The ability to spend all of my time running my business and calling the shots in my own life on a daily basis is such a HUGE gift; please don’t mistake what I am saying in all of this. But it is hard. Like really hard. It takes discipline, eliminating distractions and a whole case burning candles, soy lattes and mellow music and sometimes it even means turning the wifi off, shutting my office door and focusing on the photos. For me, it meant creating a schedule for my day. It meant giving up the notion of walking Gunnar twice a day every day. It meant giving up the notion that being my own boss did not automatically make me a better wife, (dog)mom, cook, housekeeper or friend. (And there is a lot of relief in saying that statement out loud.)
I don’t have all of this figured out. And I don’t know that I ever will figure it out completely but over the last 12 months, I’ve learned that schedules, plans and boundaries actually are effective. And certainly help keep those emotional daggers at bay to give you the space and the freedom to run your business. There are still days where I greet Matt at the door with 20 questions and a serious need to be hugged but we are working on that. Still.
Arguably the most important part of this readiness triangle and also the hardest to talk about. Double whammy.
No matter your financial situation or management, preparation is your biggest weapon. Have an Emergency Fund. Plan for the slow season. Have a real knowledge of how much money you have to make every month to cover necessary bills. Plan for Health Insurance. Budget for your costs that will go up when you are working from home. Things like coffee. And electricity. And…toilet paper. (Truth.)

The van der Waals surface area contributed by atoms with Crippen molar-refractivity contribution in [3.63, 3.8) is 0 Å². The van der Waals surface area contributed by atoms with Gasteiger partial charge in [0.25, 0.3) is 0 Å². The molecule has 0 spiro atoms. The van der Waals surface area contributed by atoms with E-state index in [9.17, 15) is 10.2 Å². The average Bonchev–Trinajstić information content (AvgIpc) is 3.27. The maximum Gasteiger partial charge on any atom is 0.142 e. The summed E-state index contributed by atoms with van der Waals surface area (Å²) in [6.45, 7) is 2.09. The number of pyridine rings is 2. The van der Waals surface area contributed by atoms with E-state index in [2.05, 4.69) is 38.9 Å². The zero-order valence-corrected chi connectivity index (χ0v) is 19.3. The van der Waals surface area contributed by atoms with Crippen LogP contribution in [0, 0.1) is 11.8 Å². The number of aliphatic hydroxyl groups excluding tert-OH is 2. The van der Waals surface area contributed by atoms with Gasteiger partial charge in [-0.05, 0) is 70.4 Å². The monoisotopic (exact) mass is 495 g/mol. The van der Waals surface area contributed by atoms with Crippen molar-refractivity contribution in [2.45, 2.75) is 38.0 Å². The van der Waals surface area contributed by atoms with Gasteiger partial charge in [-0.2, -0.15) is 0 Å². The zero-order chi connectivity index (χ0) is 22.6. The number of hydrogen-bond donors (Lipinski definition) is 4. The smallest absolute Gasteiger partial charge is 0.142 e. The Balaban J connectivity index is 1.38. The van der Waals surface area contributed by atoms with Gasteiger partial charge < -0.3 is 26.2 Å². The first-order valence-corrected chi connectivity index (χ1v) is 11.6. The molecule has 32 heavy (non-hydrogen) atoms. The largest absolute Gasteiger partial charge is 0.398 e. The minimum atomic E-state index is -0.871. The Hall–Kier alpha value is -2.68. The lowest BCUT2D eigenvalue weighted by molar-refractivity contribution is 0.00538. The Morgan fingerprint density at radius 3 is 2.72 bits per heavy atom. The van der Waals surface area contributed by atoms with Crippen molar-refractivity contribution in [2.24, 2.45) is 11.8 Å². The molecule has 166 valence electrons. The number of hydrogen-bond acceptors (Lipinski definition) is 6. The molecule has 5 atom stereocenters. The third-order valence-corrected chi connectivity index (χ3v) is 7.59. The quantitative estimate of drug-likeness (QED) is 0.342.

I truly believe this is the portion that is the hardest. I don’t say that to scare you but if it doesn’t, maybe it should. I somehow floundered through the emotional portion of the transition but the financial part was the biggest obstacle that I was ill-prepared to handle. (See day I spent $200 with $40 on just nail polish for reference.) Even though this was a topic that was covered ad nauseam in our household, the drastic shift in lifestyle change that I knew (and accepted and desperately wanted) had to happen was far harder to actually put into practice when it came down to it. It is a lovely thought to think that these things will just fall into place once you are doing something you love but the reality can be a lot more complicated.